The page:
All of which brings us to Rule 194(b) which gives the Federal Court the power to add another person to the action, who the defendant claims “should be bound by the determination of an issue between the plaintiff and the defendant.”[6]  Retailers may be able to rely on Rule 194(b) to add a supplier as a party, not to seek monetary relief – but rather for the purpose of making an order binding the supplier to the result of the action.  Suppliers may similarly benefit when sued directly by patentees.

From the retailer’s perspective, the potential benefits of such an order are threefold:

  1. The supplier could not later challenge the Federal Court’s order relating to validity or infringement of the patent, which would greatly simply any future proceedings.
  2. Bringing the supplier into the action removes the retailer as the only face of the litigation.  Where public relations are potentially significant, naming the supplier potentially directs attention in a more appropriate direction.
  3. The threat of such a motion could provide leverage necessary to bring the supplier to the table to negotiate more favorable indemnification terms.

From the supplier’s perspective, the potential benefits of such an order are the same but would apply to any other company that has provided the supplier with an indemnity covering the allegedly infringing activity.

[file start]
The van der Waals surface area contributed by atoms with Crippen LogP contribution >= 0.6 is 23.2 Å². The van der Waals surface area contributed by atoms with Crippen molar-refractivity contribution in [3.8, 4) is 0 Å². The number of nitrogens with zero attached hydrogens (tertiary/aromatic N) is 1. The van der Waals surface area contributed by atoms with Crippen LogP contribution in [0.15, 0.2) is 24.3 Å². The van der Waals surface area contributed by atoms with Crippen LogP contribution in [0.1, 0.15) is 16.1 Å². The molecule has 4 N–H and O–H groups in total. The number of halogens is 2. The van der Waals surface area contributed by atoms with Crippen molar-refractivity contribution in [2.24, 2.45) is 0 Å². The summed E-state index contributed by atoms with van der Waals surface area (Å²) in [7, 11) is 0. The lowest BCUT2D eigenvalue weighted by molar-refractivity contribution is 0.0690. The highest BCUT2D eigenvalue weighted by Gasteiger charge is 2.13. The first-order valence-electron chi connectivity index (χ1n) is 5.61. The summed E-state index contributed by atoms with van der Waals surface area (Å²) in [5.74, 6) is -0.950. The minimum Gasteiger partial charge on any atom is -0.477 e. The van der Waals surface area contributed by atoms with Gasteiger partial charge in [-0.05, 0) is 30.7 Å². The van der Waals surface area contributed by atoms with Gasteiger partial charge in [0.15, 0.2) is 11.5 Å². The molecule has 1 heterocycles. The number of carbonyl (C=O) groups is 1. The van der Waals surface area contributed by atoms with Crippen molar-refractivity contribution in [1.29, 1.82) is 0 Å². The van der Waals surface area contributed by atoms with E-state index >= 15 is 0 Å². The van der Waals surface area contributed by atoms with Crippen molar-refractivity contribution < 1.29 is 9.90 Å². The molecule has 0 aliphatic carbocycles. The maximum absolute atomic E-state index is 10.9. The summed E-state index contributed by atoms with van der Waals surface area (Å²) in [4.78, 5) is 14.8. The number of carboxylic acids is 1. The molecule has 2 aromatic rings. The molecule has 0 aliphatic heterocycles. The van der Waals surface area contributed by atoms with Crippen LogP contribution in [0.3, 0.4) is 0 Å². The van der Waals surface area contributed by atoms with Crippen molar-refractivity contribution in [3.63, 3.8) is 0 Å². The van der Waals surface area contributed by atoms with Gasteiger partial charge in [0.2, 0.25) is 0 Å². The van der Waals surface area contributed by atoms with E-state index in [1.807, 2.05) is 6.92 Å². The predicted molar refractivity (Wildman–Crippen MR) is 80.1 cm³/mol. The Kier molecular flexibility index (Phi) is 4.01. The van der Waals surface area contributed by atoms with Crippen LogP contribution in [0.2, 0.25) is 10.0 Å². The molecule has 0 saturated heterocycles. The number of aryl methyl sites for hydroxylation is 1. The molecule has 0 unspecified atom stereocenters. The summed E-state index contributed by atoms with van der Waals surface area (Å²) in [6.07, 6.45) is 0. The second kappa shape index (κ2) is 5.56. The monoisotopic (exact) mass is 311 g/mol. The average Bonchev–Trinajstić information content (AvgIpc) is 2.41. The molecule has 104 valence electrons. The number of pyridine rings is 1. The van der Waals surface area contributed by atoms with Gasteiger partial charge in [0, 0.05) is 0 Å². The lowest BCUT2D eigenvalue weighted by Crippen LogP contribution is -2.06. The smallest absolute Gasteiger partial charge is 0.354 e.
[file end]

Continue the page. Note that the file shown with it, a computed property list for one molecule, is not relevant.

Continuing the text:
Rule 194(b) is meant to avoid a multiplicity of proceedings and inconsistent findings. The threshold for granting leave under Rule 194(b) is arguably low.  The defendant must simply demonstrate that adding the third party would “not be superfluous or without useful purpose”. Further, A third party’s presence does not have to be “necessary” in order for it to be added under Rule 194(b). There must simply be a “good reason” for adding the third party.[7]


An indemnity agreement provides standard protection for retailers or potentially suppliers when defending against a patent infringement action. Rule 194(b) of the Federal Courts Rules can serve as a useful tool for strengthening that protection.

[1]      Rule 193 of the Federal Courts Rules

[2]      For a recent application of this principle, see Harry Sargeant III v Al-Saleh, 2014 FCA 302 at para. 95

[3]      Apotex Inc. v. Allergan, Inc., 2016 FCA 155 at paras. 11-15

[4]      Apotex Inc. v. Allergan, Inc., 2016 FCA 155 at para. 13

[5]      See, for example, McNamara Construction et al v The Queen, [1977] 2 SCR 654 at page 658

[6]      Rule 194(b)

[7]      Merck & Co. v. Nu-Pharm Inc., 2001 FCT 790 at paras 44-49.